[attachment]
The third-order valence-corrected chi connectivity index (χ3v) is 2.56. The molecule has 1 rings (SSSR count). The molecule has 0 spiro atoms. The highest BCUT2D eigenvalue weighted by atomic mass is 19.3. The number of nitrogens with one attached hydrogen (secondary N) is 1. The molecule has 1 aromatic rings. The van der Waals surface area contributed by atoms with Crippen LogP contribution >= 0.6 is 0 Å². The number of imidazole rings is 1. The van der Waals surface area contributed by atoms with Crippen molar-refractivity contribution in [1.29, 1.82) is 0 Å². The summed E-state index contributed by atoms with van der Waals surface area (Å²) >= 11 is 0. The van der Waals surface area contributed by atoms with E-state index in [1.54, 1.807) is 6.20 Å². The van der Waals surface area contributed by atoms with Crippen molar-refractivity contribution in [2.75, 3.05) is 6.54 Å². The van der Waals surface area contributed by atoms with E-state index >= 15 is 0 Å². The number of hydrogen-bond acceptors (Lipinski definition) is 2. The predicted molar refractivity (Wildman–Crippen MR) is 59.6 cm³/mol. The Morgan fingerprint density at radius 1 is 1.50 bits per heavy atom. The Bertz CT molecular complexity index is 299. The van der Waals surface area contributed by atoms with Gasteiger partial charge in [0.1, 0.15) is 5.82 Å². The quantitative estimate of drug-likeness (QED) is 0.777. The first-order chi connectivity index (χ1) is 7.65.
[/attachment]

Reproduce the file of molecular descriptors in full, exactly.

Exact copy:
The third-order valence-corrected chi connectivity index (χ3v) is 2.56. The molecule has 1 rings (SSSR count). The molecule has 0 spiro atoms. The highest BCUT2D eigenvalue weighted by atomic mass is 19.3. The number of nitrogens with one attached hydrogen (secondary N) is 1. The molecule has 1 aromatic rings. The van der Waals surface area contributed by atoms with Crippen LogP contribution >= 0.6 is 0 Å². The number of imidazole rings is 1. The van der Waals surface area contributed by atoms with Crippen molar-refractivity contribution in [1.29, 1.82) is 0 Å². The summed E-state index contributed by atoms with van der Waals surface area (Å²) >= 11 is 0. The van der Waals surface area contributed by atoms with E-state index in [1.54, 1.807) is 6.20 Å². The van der Waals surface area contributed by atoms with Crippen molar-refractivity contribution in [2.75, 3.05) is 6.54 Å². The van der Waals surface area contributed by atoms with E-state index >= 15 is 0 Å². The number of hydrogen-bond acceptors (Lipinski definition) is 2. The predicted molar refractivity (Wildman–Crippen MR) is 59.6 cm³/mol. The Morgan fingerprint density at radius 1 is 1.50 bits per heavy atom. The Bertz CT molecular complexity index is 299. The van der Waals surface area contributed by atoms with Gasteiger partial charge in [0.1, 0.15) is 5.82 Å². The quantitative estimate of drug-likeness (QED) is 0.777. The first-order chi connectivity index (χ1) is 7.65.